Illegal suites found in Creekside duplex 

Council concerned with safety, registered notice put on property title

Two homeowners are being told to legitimize illegal suites found in their Creekside duplex.

“This is the kind of thing we have to ensure we do not encourage, but enforce against, so property owners understand our concern with public safety,” Mayor Ken Melamed said at a show cause hearing Monday.

Other councillors around the table echoed similar comments of safety during the hearing Monday night, and council unanimously voted to put a registered notice on the property’s title.

Councillor Bob Lorriman added: “Personally, I find it so distasteful that people would actually build these suites and charge rent for places that don’t even have windows.”

Both suites at the basement level of 2247 Olive Terrace did not have windows, and all construction was done without building permits and building inspections. The entrance to the first suite was through the main house, and the other was via the outside deck.

Homeowners, George and Sheri MacLeod of Cocquitlam, did not attend the show case hearing.

Joe Mooney, manager of building services for the municipality, said the registered notice on title cannot force the homeowners to renovate the space.

“If they don’t want to do it, the only way we can get them to do it is to go to the courts and ask the courts to make them do it,” said Mooney.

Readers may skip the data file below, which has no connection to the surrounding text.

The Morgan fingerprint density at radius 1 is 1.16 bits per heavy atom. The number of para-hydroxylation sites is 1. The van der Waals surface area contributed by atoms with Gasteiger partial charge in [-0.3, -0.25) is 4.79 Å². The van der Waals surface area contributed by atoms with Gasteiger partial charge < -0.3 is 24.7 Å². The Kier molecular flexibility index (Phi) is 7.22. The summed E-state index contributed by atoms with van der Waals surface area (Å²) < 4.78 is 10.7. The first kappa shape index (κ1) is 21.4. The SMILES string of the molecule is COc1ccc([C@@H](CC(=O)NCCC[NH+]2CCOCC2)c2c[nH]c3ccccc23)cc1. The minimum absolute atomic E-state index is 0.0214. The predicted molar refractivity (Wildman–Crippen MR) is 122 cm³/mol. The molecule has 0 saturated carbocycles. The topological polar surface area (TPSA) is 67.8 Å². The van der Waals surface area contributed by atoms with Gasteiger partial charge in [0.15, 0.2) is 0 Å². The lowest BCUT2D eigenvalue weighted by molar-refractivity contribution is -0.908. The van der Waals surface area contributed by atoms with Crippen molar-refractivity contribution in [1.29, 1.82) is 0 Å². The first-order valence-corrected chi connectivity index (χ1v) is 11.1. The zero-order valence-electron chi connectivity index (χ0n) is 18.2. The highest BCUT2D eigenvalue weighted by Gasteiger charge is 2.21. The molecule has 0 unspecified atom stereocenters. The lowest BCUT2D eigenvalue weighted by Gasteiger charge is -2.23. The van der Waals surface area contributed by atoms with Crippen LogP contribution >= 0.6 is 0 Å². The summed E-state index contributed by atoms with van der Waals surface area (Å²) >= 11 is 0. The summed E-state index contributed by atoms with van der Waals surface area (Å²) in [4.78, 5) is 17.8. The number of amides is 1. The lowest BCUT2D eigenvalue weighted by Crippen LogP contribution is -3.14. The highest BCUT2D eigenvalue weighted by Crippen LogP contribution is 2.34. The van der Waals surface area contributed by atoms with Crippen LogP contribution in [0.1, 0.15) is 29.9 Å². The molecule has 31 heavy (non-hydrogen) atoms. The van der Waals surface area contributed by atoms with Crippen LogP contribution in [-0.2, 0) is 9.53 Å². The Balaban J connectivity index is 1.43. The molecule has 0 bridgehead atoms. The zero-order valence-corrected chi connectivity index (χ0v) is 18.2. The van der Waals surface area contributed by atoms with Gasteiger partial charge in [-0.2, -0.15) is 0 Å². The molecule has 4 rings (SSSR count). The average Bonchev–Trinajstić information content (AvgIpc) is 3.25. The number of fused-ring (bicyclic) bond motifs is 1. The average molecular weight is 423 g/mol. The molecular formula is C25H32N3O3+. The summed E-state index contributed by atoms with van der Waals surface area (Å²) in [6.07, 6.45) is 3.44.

“We put aside $30,000-plus for injunctive relief if we want to go to injunction. It may cost less, or it may cost more, but we have to plan for that kind of cost to force an owner to do the work, and we just don’t have that kind of taxpayer’s money to throw around to force them to do it.”

He said the notice on title is to alert homeowners that the municipality is aware of their illegal spaces.

“This piece of legislation says you did work that needs a building permit, and you did not get it, and now we are putting you on notice that we know about it, and you know about it,” said Mooney.

“They take full responsibility for it now. They cannot argue that this work was done without a permit. If they try and sell it to someone else, it is on the title and the next owner knows about it as well.”

Even though the municipality first received an e-mail alerting them to the illegal suites last year, they only were allowed access by Sheri MacLeod in February. Mooney said no one was living in the suites during the inspection and there was no indication that “people had been living there for some time.” Letters asking for access were sent to George and Sheri MacLeod on May 15, Aug. 27 and Jan. 23.


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